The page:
#7 The Louvre was used as a storehouse during the Nazi Occupation of Paris
As the Nazis advanced on Paris during the Second World War, many of the museum’s staff hid important paintings in safe places so that they would not fall into the hands of the Nazis. This meant that when the Nazis arrived in Paris and occupied the city, much of the museum was actually empty.
During the war, the Nazis used the Louvre as a storeroom, where they kept many of the artworks they’d stolen (elsewhere, the Nazis stole the Amber Room in Russia). Goering would enter the building on a regular basis, and select pieces of the stolen works to hang in his home.
#8 There’s an Arc de Triomphe right beside the Louvre
Of all the unusual facts about the Louvre on this list, this is probably the thing that surprises people the most. Sure, you’ve heard of the Arc de Triomphe at the end of the Champs Elysées (and if you’ve been reading this blog a little while, you’ve most likely seen the Original Arc de Triomphe, as well as the Arcul de Triumf in Bucharest), but there’s also a smaller Arc de Triomphe right beside the Louvre.
On the opposite side of the road, just across from the glass pyramid, you’ll find the Arc de Triomphe du Carrousel. Sadly, the interior of this one isn’t open to the public- but that doesn’t mean you can’t admire it from the outside!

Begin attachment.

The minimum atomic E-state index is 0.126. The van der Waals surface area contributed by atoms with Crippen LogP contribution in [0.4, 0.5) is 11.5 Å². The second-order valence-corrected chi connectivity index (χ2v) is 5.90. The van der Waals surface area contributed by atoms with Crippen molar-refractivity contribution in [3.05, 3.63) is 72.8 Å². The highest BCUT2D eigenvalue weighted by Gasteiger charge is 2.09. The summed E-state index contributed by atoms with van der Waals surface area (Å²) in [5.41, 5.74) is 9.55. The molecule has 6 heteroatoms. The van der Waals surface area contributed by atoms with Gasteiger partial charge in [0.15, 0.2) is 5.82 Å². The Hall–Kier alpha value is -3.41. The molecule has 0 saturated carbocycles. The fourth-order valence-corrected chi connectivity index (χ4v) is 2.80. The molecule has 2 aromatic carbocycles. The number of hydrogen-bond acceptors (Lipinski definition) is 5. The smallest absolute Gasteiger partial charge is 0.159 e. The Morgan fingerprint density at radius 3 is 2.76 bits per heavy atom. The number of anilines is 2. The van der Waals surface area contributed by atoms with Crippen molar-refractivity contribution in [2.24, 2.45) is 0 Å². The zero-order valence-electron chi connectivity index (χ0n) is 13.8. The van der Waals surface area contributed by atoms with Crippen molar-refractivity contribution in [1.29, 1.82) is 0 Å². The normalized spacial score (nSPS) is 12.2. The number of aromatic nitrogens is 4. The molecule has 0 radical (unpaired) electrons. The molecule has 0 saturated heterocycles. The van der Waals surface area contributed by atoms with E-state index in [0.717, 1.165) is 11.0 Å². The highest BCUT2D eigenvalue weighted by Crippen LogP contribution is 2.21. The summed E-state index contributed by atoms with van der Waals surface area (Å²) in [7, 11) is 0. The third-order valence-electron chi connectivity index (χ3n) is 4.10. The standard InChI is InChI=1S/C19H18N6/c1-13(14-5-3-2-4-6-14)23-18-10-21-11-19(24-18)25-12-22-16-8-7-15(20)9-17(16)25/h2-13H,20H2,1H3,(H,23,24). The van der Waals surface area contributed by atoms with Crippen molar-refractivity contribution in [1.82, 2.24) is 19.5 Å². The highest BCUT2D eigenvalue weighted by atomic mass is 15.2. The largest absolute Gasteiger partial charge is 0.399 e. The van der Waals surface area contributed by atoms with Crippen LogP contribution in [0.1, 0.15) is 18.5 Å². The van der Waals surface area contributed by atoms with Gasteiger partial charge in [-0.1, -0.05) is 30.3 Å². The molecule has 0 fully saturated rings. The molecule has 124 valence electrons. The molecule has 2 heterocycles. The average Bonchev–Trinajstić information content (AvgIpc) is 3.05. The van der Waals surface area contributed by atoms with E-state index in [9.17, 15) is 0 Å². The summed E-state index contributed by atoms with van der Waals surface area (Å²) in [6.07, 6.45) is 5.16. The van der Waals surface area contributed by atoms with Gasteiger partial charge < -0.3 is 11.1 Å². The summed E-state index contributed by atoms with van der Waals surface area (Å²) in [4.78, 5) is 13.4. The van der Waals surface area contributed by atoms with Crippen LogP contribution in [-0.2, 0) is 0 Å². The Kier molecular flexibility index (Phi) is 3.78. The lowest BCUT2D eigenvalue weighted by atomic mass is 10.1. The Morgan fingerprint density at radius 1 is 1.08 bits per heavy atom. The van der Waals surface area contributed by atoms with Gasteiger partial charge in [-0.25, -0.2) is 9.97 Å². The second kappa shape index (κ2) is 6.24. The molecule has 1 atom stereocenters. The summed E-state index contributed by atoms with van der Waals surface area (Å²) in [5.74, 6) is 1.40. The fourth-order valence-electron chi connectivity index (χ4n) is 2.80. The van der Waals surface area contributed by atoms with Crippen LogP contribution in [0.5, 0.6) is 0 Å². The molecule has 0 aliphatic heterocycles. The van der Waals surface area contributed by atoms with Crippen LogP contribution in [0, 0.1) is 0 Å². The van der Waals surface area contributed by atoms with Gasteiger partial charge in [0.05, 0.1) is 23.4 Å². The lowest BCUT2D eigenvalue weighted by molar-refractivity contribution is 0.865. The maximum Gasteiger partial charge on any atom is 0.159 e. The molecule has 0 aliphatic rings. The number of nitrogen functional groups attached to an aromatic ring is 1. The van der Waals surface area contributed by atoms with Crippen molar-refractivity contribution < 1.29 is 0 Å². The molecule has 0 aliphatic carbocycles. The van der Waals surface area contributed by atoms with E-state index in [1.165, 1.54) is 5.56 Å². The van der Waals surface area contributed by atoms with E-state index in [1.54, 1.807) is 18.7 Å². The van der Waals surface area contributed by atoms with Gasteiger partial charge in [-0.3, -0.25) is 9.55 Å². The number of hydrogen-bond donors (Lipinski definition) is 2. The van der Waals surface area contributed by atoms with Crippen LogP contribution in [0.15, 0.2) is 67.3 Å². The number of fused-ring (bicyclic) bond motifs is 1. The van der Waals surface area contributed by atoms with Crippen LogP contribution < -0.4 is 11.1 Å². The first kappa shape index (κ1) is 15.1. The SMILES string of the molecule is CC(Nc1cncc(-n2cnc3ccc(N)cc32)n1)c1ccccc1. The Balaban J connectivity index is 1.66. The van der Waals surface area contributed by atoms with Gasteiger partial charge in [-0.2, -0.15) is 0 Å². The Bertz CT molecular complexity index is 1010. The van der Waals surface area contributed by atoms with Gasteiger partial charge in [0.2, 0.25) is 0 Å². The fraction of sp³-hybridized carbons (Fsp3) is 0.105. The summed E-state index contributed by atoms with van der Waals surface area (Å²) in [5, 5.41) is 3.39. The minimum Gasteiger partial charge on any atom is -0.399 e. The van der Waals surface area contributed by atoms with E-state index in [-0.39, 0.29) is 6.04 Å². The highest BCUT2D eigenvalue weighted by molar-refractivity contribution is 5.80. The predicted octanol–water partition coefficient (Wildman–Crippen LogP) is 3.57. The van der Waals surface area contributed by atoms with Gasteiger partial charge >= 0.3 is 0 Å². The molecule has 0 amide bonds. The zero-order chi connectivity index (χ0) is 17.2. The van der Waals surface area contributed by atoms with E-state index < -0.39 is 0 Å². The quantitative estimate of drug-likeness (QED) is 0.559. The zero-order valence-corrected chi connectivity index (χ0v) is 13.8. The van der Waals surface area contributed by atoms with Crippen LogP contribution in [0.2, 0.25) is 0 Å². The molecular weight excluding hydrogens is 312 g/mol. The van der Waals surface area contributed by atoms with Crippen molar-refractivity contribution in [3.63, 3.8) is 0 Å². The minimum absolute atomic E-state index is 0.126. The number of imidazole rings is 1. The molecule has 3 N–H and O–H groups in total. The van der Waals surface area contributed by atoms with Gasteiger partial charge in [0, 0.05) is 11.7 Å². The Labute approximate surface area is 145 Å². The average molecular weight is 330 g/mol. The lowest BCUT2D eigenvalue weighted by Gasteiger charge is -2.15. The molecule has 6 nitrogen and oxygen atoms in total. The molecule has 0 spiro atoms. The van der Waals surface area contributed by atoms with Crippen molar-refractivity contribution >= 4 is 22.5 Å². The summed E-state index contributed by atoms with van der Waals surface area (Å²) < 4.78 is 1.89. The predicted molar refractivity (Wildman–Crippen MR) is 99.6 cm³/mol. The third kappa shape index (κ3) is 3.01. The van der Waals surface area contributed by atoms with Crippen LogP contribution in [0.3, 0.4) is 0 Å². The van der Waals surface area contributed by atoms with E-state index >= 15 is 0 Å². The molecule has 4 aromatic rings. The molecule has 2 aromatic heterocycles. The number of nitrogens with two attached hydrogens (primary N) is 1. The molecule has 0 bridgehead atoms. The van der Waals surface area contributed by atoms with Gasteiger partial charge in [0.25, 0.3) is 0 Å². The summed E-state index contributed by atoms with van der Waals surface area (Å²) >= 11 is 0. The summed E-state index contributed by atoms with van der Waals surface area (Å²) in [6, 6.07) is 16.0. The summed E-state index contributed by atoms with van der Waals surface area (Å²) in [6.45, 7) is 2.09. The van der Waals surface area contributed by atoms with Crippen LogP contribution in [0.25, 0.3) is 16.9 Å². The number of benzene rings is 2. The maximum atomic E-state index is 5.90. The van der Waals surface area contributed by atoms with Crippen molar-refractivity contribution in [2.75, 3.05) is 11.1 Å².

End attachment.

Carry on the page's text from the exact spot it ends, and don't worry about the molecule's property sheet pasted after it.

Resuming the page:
#9 It’s impossible to see all the items the Louvre houses within the span of a human lifetime!
If you looked at every item in the Louvre for just thirty seconds, it would take over a hundred years. This is if you didn’t take any breaks to sleep, eat, or leave the museum! Although I don’t find this fact about the Louvre particularly surprising, it is a little sad! After all, there are just too many interesting and historical pieces in the Louvre, let alone in the world, to experience in a lifetime!
#10 The Louvre was temporarily renamed ‘Musée Napoleon’
Under the reign of Napoleon Bonaparte, the Louvre was renamed after him, and Napoleon expanded the museum’s already vast collection by over 5000 pieces. During this period, the Mona Lisa was removed and hung in Napoleon’s personal apartments- in his bedroom, in fact!
How to visit the Louvre Museum
Close to the world-famous Rue de Rivoli and in the very heart of the city, not far from the River Seine, the Louvre Museum, or Musée de Louvre as it is so-called in French is an absolute must for any first time visitor to the city. If you want to make the most of your visit, then perhaps you should consider purchasing a ticket ahead of time.
For example, this timed entrance ticket has its own skip-the-line queue, meaning you’ll be waiting for much less time to enter the iconic museums. If you’re planning to see plenty of attractions while in the French capital, then you might want to buy a Paris Pass. Valid for over sixty attractions, many of which include a skip-the-line element, if you want to visit many Parisian museums and galleries then you might end up saving money in the long run. Check here for prices to purchase the Paris Pass.